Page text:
Luv, Happiness, & Dynamite

“We just hope the world gets more positive, and be happy. That’s our goal.”

RM speaking about BTS’ new single Dynamite, USA Today

Recently, I presented a piece of writing on BTS and positive psychology at an online ARMY conference. In describing different approaches that a positive psychology perspective could offer for understanding and amplifying BTS’ positive influence, I purposefully excluded positive emotions as a major topic. That was a mistake. I was trying to avoid the (understandable, incorrect) perception that positive psychology is only interested in “surface-level happiness”—that it’s only about feeling good. But by doing so, I played into a pattern that I actually want to reject: the undervaluation of joy.

Dynamite is an explosively happy song, and the music video is bursting with exuberant dance-around-your-bedroom and rainbow-firework energy. It’s a timely reminder that “just feeling good” is actually much more important and impactful than the pleasantness of the fleeting emotions themselves. Dynamite is a testament to the fact that we ought to take happiness, and the things that bring us happiness, seriously.

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BTS and positive psychology: New pathways for exploring BTS’ effect on well-being

I presented a virtual booth (short paper) on the topic of “BTS and positive psychology: New pathways for exploring BTS’ effect on well-being” at Rhizome Connect, a virtual social and scholarly event for BTS fans. The conference took place August 7 – 16, 2020 and was presented by the Rhizomatic Revolution Review, a peer-reviewed publication about BTS.

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The Magic Shop, part 3: Magical Healing Therapy

Read part 1 (Psychodrama) here. Read part 2 (Manifestation) here

Minutes before the introduction to the Magic Shop concert described in part 2, as fans wait for the official livestream to begin, a different set of messages appear. The screen is framed by the title “Magical Inquiry” at the top and a footnote that reads “Make you Feel better Magical Healing Therapy.” The instrumental of “Magic Shop” plays in the background. A series of questions are revealed, slowly, one after the other. First, “What is your name?” Then, “How old are you?” It continues: “Where are you from? What is your interest? Who do you love the most? What is your favorite song? What is your dream? When is your happiest moment throughout the day? What is the most disturbing memory in your life? What is the most important memory in your life? What is the concern that you’d like to share? The magicshop is ready to hear them all.”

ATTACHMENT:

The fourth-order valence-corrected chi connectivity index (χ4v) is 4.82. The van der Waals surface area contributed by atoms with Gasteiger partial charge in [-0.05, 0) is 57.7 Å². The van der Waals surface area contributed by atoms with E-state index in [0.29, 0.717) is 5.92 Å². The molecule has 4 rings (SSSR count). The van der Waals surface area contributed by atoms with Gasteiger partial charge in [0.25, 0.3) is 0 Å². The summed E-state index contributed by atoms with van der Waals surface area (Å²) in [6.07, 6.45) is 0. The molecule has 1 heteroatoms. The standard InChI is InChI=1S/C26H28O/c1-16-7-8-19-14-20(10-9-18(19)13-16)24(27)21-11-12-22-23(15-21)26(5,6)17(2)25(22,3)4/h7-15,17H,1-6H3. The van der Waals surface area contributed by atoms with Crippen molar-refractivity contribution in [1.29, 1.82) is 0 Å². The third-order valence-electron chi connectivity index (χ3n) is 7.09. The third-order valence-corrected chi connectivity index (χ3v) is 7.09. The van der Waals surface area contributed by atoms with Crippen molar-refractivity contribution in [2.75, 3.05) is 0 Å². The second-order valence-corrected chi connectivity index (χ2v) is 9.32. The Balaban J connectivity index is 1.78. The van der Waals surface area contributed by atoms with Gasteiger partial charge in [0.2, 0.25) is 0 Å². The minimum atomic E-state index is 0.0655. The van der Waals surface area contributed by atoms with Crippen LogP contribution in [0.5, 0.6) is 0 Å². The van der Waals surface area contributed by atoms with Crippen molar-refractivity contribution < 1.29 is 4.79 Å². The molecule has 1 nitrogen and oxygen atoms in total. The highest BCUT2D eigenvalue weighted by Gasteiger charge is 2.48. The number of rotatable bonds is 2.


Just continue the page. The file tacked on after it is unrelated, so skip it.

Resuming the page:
If BTS’ reason for being is to manifest positive change by comforting and healing their fans, this series of questions is a good illustration of how that magic works.

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The Magic Shop, part 2: Manifestation

Read part 1 (Psychodrama) here.

A doorbell rings once, twice, three times. Text appears on a backdrop of what looks like a starry night sky. A soothing voiceover begins to read the words in English: “Welcome to the magicshop. Any worries you’d like to share? Any wish you’d like to make come true? The magicshop will be your guidance. But first, I will need your keys. Concentrate on opening the door to the magicshop. Keep calm and relax. Take a deep breath.” The soft background music transforms into a recognizable melody from the song “2! 3!” The voice continues: “Empty your minds and focus. Imagine a door leading to your minds. What you want the most stands behind that door. Just believe. And your magicshop will come true. Are you ready? I’ll show you.” The concert begins.

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What it means to matter

Welcome! Although I have previously written about games and psychology, I consider this my first blog post in a new series about the connections between my favorite topics: video games, positive psychology, and the pop artists BTS. 

In May, I went to both nights of BTS’ Love Yourself: Speak Yourself tour at the Rose Bowl. At the second show, in his speech before the final song, Kim Namjoon declared that “tonight, we are one.” It was absolutely true. In that moment, I felt that he was speaking directly to me, in a far-off section among tens of thousands of other fans in the stadium, while also knowing he was speaking directly to all of us.

One week later, I attended commencement with my family and classmates and officially earned my master’s degree. And yet, none of the speakers made me feel as understood and recognized and valued as I’d felt at the concert. I was struck by the contrast. As a celebration, there is no comparison, but the difference goes beyond which was more fun to attend. Why did I derive so much more meaning among a highly diverse crowd of strangers than from a ceremony that is supposed to speak directly to my experiences from the past two years?

Equipped with lingering online access to university library resources, I started to research the psychology of mattering. I quickly found that to understand anything about mattering is to understand something about meaning.

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